The Mayor of Casterbridge/Chapter 9
When Elizabeth-Jane opened the hinged casement next morning the mellow air brought in the feel of imminent autumn almost as distinctly as if she had been in the remotest hamlet. Casterbridge was the complement of the rural life around, not its urban opposite. Bees and butterflies in the cornfields at the top of the town, who desired to get to the meads at the bottom, took no circuitous course, but flew straight down High Street without any apparent consciousness that they were traversing strange latitudes. And in autumn airy spheres of thistledown floated into the same street, lodged upon the shop fronts, blew into drains, and innumerable tawny and yellow leaves skimmed along the pavement, and stole through people's doorways into their passages with a hesitating scratch on the floor, like the skirts of timid visitors.
Hearing voices, one of which was close at hand, she withdrew her head and glanced from behind the window-curtains. Mr. Henchard—now habited no longer as a great personage, but as a thriving man of business—was pausing on his way up the middle of the street, and the Scotchman was looking from the window adjoining her own. Henchard it appeared, had gone a little way past the inn before he had noticed his acquaintance of the previous evening. He came back a few steps, Donald Farfrae opening the window further.
"And you are off soon, I suppose?" said Henchard upwards.
"Yes—almost this moment, sir," said the other. "Maybe I'll walk on till the coach makes up on me."
"The way ye are going."
"Then shall we walk together to the top o' town?"
"If ye'll wait a minute," said the Scotchman.
In a few minutes the latter emerged, bag in hand. Henchard looked at the bag as at an enemy. It showed there was no mistake about the young man's departure. "Ah, my lad," he said, "you should have been a wise man, and have stayed with me."
"Yes, yes—it might have been wiser," said Donald, looking microscopically at the houses that were furthest off. "It is only telling ye the truth when I say my plans are vague."
They had by this time passed on from the precincts of the inn, and Elizabeth-Jane heard no more. She saw that they continued in conversation, Henchard turning to the other occasionally, and emphasizing some remark with a gesture. Thus they passed the King's Arms Hotel, the Market House, St. Peter's churchyard wall, ascending to the upper end of the long street till they were small as two grains of corn; when they bent suddenly to the right into the Bristol Road, and were out of view.
"He was a good man—and he's gone," she said to herself. "I was nothing to him, and there was no reason why he should have wished me good-bye."
The simple thought, with its latent sense of slight, had moulded itself out of the following little fact: when the Scotchman came out at the door he had by accident glanced up at her; and then he had looked away again without nodding, or smiling, or saying a word.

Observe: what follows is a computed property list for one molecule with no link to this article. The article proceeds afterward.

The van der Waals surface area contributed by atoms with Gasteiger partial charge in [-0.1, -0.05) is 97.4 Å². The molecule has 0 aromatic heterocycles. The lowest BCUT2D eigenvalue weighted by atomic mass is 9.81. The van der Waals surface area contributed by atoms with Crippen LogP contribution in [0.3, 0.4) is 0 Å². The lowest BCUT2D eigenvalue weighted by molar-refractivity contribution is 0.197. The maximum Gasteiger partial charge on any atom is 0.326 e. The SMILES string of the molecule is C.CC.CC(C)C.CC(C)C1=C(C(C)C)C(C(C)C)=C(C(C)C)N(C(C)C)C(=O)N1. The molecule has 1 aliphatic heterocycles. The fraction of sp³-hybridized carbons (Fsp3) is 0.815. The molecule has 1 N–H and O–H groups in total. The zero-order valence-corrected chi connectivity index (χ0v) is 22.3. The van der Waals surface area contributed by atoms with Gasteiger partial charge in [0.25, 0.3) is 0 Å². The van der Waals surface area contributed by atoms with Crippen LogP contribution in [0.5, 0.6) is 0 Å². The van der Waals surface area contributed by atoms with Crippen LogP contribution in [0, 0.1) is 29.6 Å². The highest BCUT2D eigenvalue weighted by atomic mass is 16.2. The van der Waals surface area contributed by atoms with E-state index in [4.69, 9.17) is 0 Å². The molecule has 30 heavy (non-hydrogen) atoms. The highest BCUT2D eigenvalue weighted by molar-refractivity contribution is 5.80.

"You are still thinking, mother," she said, when she turned inwards.
"Yes; I am thinking of Mr. Henchard's sudden liking for that young man. He was always so. Now, surely, if he takes so warmly to people who are not related to him at all, may he not take as warmly to his own kin?"
While they debated this question a procession of five large waggons went past, laden with hay up to the bedroom windows. They came in from the country, and the steaming horses had probably been travelling a great part of the night. To the shaft of each hung a little board, on which was painted in white letters, "Henchard, corn-factor and hay-merchant." The spectacle renewed his wife's conviction that, for her daughter's sake, she should strain a point to rejoin him.
The discussion was continued during breakfast, and the end of it was that Mrs. Henchard decided, for good or for ill, to send Elizabeth-Jane with a message to Henchard, to the effect that his relative Susan, a sailor's widow, was in the town; leaving it to him to say whether or not he would recognize her. What had brought her to this determination were chiefly two things. He had been described as a lonely widower; and he had expressed shame for a past transaction of his life. There was promise in both.
"If he says no," she enjoined, as Elizabeth-Jane stood, bonnet on, ready to depart; "if he thinks it does not become the good position he has reached to in the town, to own—to let us call on him as—his distant kinfolk, say, 'Then, sir, we would rather not intrude; we will leave Casterbridge as quietly as we have come, and go back to our own country.'...I almost feel that I would rather he did say so, as I have not seen him for so many years, and we are so—little allied to him!"
"And if he say yes?" inquired the more sanguine one.
"In that case," answered Mrs. Henchard cautiously, "ask him to write me a note, saying when and how he will see us—or me."
Elizabeth-Jane went a few steps towards the landing. "And tell him," continued her mother, "that I fully know I have no claim upon him—that I am glad to find he is thriving; that I hope his life may be long and happy—there, go." Thus with a half-hearted willingness, a smothered reluctance, did the poor forgiving woman start her unconscious daughter on this errand.